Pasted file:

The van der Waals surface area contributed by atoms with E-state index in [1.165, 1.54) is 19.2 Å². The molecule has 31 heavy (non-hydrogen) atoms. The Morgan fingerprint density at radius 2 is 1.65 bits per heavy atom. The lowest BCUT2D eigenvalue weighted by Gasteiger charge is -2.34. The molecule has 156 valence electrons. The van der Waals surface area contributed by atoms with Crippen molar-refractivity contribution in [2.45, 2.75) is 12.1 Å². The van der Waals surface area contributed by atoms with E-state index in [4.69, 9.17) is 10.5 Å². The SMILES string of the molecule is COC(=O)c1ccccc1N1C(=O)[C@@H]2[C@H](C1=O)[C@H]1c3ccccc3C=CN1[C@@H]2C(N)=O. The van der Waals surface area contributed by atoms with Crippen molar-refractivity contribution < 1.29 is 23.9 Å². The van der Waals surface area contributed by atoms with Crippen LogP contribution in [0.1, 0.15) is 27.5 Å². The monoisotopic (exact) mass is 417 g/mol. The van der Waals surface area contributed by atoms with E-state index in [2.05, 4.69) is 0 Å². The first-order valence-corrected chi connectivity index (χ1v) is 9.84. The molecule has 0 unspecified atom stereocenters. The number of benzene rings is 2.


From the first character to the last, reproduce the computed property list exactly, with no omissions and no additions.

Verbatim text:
The van der Waals surface area contributed by atoms with E-state index in [1.165, 1.54) is 19.2 Å². The molecule has 31 heavy (non-hydrogen) atoms. The Morgan fingerprint density at radius 2 is 1.65 bits per heavy atom. The lowest BCUT2D eigenvalue weighted by Gasteiger charge is -2.34. The molecule has 156 valence electrons. The van der Waals surface area contributed by atoms with Crippen molar-refractivity contribution in [2.45, 2.75) is 12.1 Å². The van der Waals surface area contributed by atoms with E-state index in [4.69, 9.17) is 10.5 Å². The SMILES string of the molecule is COC(=O)c1ccccc1N1C(=O)[C@@H]2[C@H](C1=O)[C@H]1c3ccccc3C=CN1[C@@H]2C(N)=O. The van der Waals surface area contributed by atoms with Crippen molar-refractivity contribution < 1.29 is 23.9 Å². The van der Waals surface area contributed by atoms with Crippen LogP contribution in [0.1, 0.15) is 27.5 Å². The monoisotopic (exact) mass is 417 g/mol. The van der Waals surface area contributed by atoms with E-state index in [2.05, 4.69) is 0 Å². The first-order valence-corrected chi connectivity index (χ1v) is 9.84. The molecule has 0 unspecified atom stereocenters. The number of benzene rings is 2.